Ghazal 201, Verse 3


rahe hai yuu;N gah-o-be-gah kih kuu-e dost ko ab
agar nah kahye kih dushman kaa ghar hai kyaa kahiye

1) he remains {like this / casually / at his own pleasure}, in and out of season-- so that now, the street of the friend--
2) if you don't say that it's the house/home of the enemy, then what will you say?


rahe hai is an archaic form of rahtaa hai (GRAMMAR)


yuu;N : 'Thus, in this wise, in this manner; —just so, for no particular reason; without just ground, vainly, idly, causelessly, gratuitously; to please oneself'. (Platts p.1253)


gah-o-be-gah is a variant of gaah-o-be-gaah , shortened for metrical convenience.


gaah-o-be-gaah : 'In season and out of season, at all seasons, frequently; occasionally, now and then, rarely'. (Platts p.894)


Whenever you look, appropriately and inappropriately, the Rival is present in the beloved's street, as if he's made a house in her street. (225)

== Nazm page 225

Bekhud Dihlavi:

He says, 'At times appropriate and inappropriate, whenever I've seen the Rival, I've found him in the beloved's street. Now how would we not say that the friend's street has become his house? In the dark, in the light, he's always to be seen hanging around there.' (282)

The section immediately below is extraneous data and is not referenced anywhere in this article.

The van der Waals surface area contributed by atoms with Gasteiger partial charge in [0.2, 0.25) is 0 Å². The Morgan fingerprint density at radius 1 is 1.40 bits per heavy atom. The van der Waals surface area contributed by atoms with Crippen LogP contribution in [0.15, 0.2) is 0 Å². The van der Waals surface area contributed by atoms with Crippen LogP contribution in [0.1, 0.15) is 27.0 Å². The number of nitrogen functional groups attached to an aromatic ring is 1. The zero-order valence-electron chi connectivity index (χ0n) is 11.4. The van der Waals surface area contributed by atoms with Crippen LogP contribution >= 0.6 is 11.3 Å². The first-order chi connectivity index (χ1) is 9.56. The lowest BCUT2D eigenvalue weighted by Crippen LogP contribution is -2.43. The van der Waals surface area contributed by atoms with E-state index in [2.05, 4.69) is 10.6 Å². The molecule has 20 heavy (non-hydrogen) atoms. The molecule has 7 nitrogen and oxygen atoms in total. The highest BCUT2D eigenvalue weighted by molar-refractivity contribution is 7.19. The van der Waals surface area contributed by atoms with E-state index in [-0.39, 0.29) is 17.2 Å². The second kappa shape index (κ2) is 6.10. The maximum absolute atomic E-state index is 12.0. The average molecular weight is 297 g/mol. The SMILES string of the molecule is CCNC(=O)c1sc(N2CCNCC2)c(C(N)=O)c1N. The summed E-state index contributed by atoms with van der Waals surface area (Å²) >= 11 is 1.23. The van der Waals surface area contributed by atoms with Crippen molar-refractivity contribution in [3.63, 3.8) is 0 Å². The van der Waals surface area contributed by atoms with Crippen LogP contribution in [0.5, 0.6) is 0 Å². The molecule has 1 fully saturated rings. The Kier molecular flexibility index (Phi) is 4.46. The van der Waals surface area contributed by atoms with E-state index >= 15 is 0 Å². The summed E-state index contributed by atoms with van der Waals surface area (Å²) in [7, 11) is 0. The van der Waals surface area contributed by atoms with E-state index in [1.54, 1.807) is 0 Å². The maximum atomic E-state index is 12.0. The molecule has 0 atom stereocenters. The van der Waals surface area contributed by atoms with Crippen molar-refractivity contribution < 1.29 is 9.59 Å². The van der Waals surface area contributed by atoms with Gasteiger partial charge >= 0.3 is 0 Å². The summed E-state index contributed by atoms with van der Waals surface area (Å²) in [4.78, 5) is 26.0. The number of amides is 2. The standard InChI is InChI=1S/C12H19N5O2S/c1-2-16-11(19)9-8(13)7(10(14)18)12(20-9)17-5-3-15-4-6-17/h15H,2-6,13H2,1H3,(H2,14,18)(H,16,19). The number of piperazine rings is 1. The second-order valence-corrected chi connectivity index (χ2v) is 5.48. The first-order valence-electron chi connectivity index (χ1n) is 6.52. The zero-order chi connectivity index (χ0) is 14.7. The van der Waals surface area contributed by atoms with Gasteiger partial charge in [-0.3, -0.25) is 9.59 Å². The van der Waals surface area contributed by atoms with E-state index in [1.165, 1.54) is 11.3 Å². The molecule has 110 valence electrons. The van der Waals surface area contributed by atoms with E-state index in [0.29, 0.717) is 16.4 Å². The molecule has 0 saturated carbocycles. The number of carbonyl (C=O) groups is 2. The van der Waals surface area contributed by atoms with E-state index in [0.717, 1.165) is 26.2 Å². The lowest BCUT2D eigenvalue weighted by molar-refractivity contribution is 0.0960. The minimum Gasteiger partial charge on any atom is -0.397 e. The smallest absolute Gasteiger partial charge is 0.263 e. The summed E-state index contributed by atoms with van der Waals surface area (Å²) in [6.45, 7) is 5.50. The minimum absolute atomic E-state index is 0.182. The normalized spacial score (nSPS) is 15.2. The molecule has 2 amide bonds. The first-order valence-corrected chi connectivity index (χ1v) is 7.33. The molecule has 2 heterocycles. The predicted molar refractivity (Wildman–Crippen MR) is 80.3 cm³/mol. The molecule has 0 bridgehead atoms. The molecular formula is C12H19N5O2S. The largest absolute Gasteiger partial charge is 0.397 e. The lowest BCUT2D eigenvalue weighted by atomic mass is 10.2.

Bekhud Mohani:

Whenever you see the Rival, he's to be seen in her street. Now if we don't call that street the Rival's house, then what will we call it? From saying this, a picture of the trouble of the lover's heart-- his hatred, anger, and desperation-- passes before the eyes. (394)


HOME: {14,9}
SPEAKING: {14,4}

Here's a verse that cleverly opts out of the idiomatic, colloquial 'what can you say' that is used so effectively in most of this ghazal; for more on this, see {201,1}. The second line has been carefully engineered to integrate the refrain with perfect matter-of-factness into the grammar of the line itself. In view of how the rest of the ghazal has been working, this nullification is itself a novelty and a spice pf enjoyment.

When added to the friend/enemy word- and meaning-play, it's surely enough of an accomplishment to justify its two small lines. In addition, the verse makes particularly brilliant use of the multivalent possibilities of yuu;N , all of which are most enjoyably relevant. For more on yuu;N , see {30,1}.

Note for meter fans: In the second line the first kahye has to be scanned as long-flexible (here, of course, as long-short), contrary to normal pronunciation which is more like short-short-flexible. But the second kahiye , in the refrain, can be scanned normally, since in this meter, in the penultimate syllable the official one long syllable can be replaced at will by two shorts. (So in principle we could also scan the refrain ones as kahye , if we were so inclined.) For unambiguous examples of the one-long scansion in the refrain, see the first lines of {201,8} and {201,9}.